Peer Mentor Program
The CSUN GE Honors Peer Mentor Program provides opportunities for first-year students in the GE Honors Program to meet and talk with current GE Honors students. GE Honors Peer Mentors provide information, resources, and skills for navigating the University. GE Honors Peer Mentors may be the first experienced students that new students encounter, and the goal of peer mentoring is to help new GE Honors students feel that they have an ally who can answer their questions about university life, including dealing effectively with faculty, getting academic information and support, etc. The GE Honors Peer Mentor program is based on the community/group mentoring model developed by Prof. Glenn Omatsu and the CSUN Educational Opportunity Program (EOP).
There are two kinds of GE Honors Peer Mentors. Pairs of peer mentors are attached to a particular first-year class. These mentors attend the class and are available before or after class and/or during the week to meet with students in the class individually or in groups. Mentors ARE NOT academic tutors: they do not run study sessions or provide instructional support for the faculty member. Their role is to be available to students, to listen to their questions and concerns, and to offer advice on how to get to the right resources. Being in class with the group makes the mentor more visible and accessible to students, and helps the mentor better understand the group of students and some of their experiences. These peer mentors must be able to attend most class sessions.
The second kind of peer mentor attends at least three GE Honors events each semester and is available to students before and/or after events and during the semester more generally.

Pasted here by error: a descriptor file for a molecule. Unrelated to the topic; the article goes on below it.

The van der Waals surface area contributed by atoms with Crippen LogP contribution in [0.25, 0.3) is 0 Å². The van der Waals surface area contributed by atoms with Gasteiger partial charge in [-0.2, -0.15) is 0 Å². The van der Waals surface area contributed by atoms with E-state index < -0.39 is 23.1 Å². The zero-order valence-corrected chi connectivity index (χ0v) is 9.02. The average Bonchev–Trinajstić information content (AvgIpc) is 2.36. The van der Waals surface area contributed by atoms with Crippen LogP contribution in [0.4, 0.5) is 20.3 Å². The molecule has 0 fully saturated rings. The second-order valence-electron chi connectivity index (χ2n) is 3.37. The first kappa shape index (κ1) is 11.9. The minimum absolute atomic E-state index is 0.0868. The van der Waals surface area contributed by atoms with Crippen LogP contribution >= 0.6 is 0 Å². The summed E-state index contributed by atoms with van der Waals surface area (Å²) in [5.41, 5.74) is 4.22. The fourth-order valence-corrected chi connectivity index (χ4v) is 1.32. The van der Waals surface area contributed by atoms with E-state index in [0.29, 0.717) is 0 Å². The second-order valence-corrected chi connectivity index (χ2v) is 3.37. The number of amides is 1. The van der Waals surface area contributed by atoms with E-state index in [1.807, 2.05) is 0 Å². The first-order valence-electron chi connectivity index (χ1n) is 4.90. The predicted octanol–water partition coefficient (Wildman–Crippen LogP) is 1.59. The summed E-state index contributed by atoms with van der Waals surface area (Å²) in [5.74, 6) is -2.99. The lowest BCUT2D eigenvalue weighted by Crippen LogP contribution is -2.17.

CSUN GE Honors Peer Mentors are knowledgeable about the GE Honors Program and about the University in general. They are committed to the CSUN GE Honors Program and to the goals and values of peer mentoring (see the Peer Mentoring Resource Booklet). They listen carefully and are attentive to students' goals and desires for their university experience. GE Honors Peer Mentors are advocates and facilitators: a mentor's primary responsibility is using their knowledge and their own experience to guide new GE Honors students in their transition to University life.
All GE Honors Peer Mentors are GE Honors students in good standing (i.e. who have a CSUN GPA of 3.3. or higher, and have taken at least one GE Honors course within the last three semesters or have completed five GE Honors courses). GE Honors Peer Mentors attend two training sessions during the summer, focusing on mentoring roles and responsibilities, communication skills, and University resources, and they meet regularly with the GE Honors Director during the semester.
Peer mentoring creates a mutually beneficial relationship. While helping new CSUN GE Honors students, GE Honors Peer Mentors strengthen their bonds with the GE Honors Program and the University, improve communication and leadership skills that are critical to success in personal relationships and future careers, and develop their self-confidence.